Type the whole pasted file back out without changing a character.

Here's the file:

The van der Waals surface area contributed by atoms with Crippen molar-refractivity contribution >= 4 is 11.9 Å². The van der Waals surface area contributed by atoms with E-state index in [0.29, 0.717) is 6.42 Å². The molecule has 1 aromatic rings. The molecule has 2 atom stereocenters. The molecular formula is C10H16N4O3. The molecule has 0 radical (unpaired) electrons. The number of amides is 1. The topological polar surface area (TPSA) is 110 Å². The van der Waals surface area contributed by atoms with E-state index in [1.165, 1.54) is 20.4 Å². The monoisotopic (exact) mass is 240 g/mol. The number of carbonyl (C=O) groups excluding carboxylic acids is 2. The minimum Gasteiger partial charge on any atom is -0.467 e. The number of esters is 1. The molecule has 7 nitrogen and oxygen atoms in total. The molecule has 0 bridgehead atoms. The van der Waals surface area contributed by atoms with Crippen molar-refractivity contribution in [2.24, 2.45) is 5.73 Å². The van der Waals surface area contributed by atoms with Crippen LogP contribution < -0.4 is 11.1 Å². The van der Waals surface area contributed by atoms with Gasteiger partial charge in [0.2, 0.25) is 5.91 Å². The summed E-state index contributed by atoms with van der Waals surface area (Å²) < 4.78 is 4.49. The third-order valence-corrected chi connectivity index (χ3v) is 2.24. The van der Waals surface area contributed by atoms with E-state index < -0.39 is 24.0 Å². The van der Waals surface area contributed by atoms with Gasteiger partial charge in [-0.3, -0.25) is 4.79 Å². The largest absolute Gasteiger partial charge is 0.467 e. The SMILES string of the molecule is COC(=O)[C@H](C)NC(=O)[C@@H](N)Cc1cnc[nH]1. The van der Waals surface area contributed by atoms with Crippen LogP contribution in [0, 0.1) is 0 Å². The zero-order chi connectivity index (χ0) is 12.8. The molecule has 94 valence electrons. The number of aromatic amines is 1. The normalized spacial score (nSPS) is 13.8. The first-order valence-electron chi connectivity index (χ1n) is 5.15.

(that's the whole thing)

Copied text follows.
The van der Waals surface area contributed by atoms with Crippen molar-refractivity contribution >= 4 is 11.9 Å². The van der Waals surface area contributed by atoms with E-state index in [0.29, 0.717) is 6.42 Å². The molecule has 1 aromatic rings. The molecule has 2 atom stereocenters. The molecular formula is C10H16N4O3. The molecule has 0 radical (unpaired) electrons. The number of amides is 1. The topological polar surface area (TPSA) is 110 Å². The van der Waals surface area contributed by atoms with E-state index in [1.165, 1.54) is 20.4 Å². The monoisotopic (exact) mass is 240 g/mol. The number of carbonyl (C=O) groups excluding carboxylic acids is 2. The minimum Gasteiger partial charge on any atom is -0.467 e. The number of esters is 1. The molecule has 7 nitrogen and oxygen atoms in total. The molecule has 0 bridgehead atoms. The van der Waals surface area contributed by atoms with Crippen molar-refractivity contribution in [2.24, 2.45) is 5.73 Å². The van der Waals surface area contributed by atoms with Crippen LogP contribution < -0.4 is 11.1 Å². The van der Waals surface area contributed by atoms with Gasteiger partial charge in [0.2, 0.25) is 5.91 Å². The summed E-state index contributed by atoms with van der Waals surface area (Å²) < 4.78 is 4.49. The third-order valence-corrected chi connectivity index (χ3v) is 2.24. The van der Waals surface area contributed by atoms with E-state index < -0.39 is 24.0 Å². The van der Waals surface area contributed by atoms with Gasteiger partial charge in [-0.3, -0.25) is 4.79 Å². The largest absolute Gasteiger partial charge is 0.467 e. The SMILES string of the molecule is COC(=O)[C@H](C)NC(=O)[C@@H](N)Cc1cnc[nH]1. The van der Waals surface area contributed by atoms with Crippen LogP contribution in [0, 0.1) is 0 Å². The zero-order chi connectivity index (χ0) is 12.8. The molecule has 94 valence electrons. The number of aromatic amines is 1. The normalized spacial score (nSPS) is 13.8. The first-order valence-electron chi connectivity index (χ1n) is 5.15.